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Don't Be That Guy

Posted by: Emily Beers

Like any other society, small community, tribe, secret society, or cult, being a member of a CrossFit box involves learning the CrossFit language and understanding the social norms of your environment.

It takes time, of course, but the sooner you learn, the easier it will be to avoid being “That Guy” (“That Guy” is the guy coaches talk about after a personal training session or a group class. FYI - He’s the guy you don’t want to be).


The Magnificent Seven “Don’t be that Guys”


A Glimpse at "When in doubt, Try Harder" Guy


7). “Everyday is my First Day of CrossFit” Guy

You’re the guy who - after six months of CrossFit – says things like, “I don’t think I’ve ever done cleans before.” You’re the guy who - when asked how many repetitions you’ve done - replies, “I think about 7, maybe. Or 8 maybe. I don’t know, actually.” And you’re probably also the guy who - when asked about your max deadlift so we can calculate 60% of it for the workout - says, “Is the deadlift the one where you go like this?” This is usually followed by a disheveled, hunched backed bent over movement. Um, yeah. Don’t be that guy.


6). “Invisible Blisters” Guy

You’re the guy who stops mid-workout and asks the coach for a substitution for pull-ups because you allegedly tore your hand up. When the coach takes a look at the damage - expecting a crater on your palm - you pull out a microscope in order to show the coach the small piece of skin that shifted on your finger. Don’t be that guy.


5). “How Much Does This Weigh?” Guy

You’re the confused barbell guy who has been coming three days a week for 8 months and still can’t recognize the difference between a 25-lb., a 35-lb. bar, and a 45-lb. bar. Likely you have inadequate shoulder mobility, as well, and cannot overhead squat more than 25 lbs. And, of course, on overhead squat days you constantly learn the hard way when you set up with a 45-lb. bar, attempt an overhead squat, topple over, replace the bar, and then ask, “What bar should I use?” Definitely don’t be that guy.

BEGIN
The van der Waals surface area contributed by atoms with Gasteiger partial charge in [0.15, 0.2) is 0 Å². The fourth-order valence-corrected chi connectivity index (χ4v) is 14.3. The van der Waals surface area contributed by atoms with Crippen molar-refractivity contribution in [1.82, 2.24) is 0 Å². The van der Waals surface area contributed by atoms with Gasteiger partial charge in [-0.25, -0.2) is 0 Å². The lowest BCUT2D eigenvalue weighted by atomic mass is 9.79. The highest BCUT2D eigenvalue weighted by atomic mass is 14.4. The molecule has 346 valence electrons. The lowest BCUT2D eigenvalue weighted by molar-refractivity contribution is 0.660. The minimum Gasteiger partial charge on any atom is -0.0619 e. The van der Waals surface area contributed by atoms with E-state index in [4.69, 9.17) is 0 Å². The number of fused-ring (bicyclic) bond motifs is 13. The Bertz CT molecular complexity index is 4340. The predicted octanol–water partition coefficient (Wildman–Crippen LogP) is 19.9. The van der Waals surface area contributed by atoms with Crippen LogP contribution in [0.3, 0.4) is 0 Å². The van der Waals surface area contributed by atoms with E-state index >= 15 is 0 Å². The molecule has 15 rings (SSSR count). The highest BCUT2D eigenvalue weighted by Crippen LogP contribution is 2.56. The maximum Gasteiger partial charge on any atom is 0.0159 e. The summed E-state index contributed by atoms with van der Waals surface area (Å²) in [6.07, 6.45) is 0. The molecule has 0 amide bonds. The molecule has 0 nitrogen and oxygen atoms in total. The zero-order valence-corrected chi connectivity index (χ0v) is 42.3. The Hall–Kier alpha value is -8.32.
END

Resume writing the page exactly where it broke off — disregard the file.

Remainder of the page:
4). “Training for the Games” Guy

You’ve been doing CrossFit for 3 months, and you believe you’re one year away from making the Games. You’re taking every recovery pill and shake known to man, and you can’t go anywhere without your knee sleeves and Rock Tape. Nothing can stop you. You’re the guy who goes on vacation and shows up as a guest at another box and refuses to join in on the class because you have your own program to keep you busy in the corner. You’ll show up when you’re hacking up a lung, popping antibiotics the morning after a serious surgery because you’re “Training for the Games.” Don’t be that guy.


3). “When in Doubt, Try Harder” Guy

You’re the guy who misses a max deadlift attempt, regroups for thirty seconds, and attempts it again. And again. And again. You believe in rounded back anythings. You often hang from the rings, and although you have no concept of what a muscle up transition feels like, you're hoping that kicking with all your might, pulling wildly and praying hard will get you through the rings. You’re the guy - who at the local competition - proudly stands up after a miraculously completed tippie-toe, crumpled-up squat clean (the kind of squat clean that causes Olympic weightlifters to cringe, but gets a loud “A for Effort” cheer at a CrossFit competition). Don’t be that guy.

2). “100% Paleo, 0% Fun” Guy

You’re the socially awkward guy who can’t go out for dinner and drinks with friends because a little bit of goat cheese might sneak into your salad. Don’t be that guy.


1). “I read The Supple Leopard and now I’m an Expert” Guy

And because you’re an expert, of course you have many friends in high positions and its best to name-drop to legitimize your expertise. “Carl Paoli told me last weekend that a KB swing is like a rocking chair,” you announce. Don’t be that guy.


Stay tuned for “Don’t be that Girl” and “Don’t be that Coach”

Posted by Emily Beers on

Emily Beers, hailing from Vancouver, crosses bridges by being not only a CrossFit athlete, but also a journalist. She has been a regular contributor to the CrossFit Journal since 2011. She qualified and competed at her first CrossFit Games as an individual athlete in 2014.


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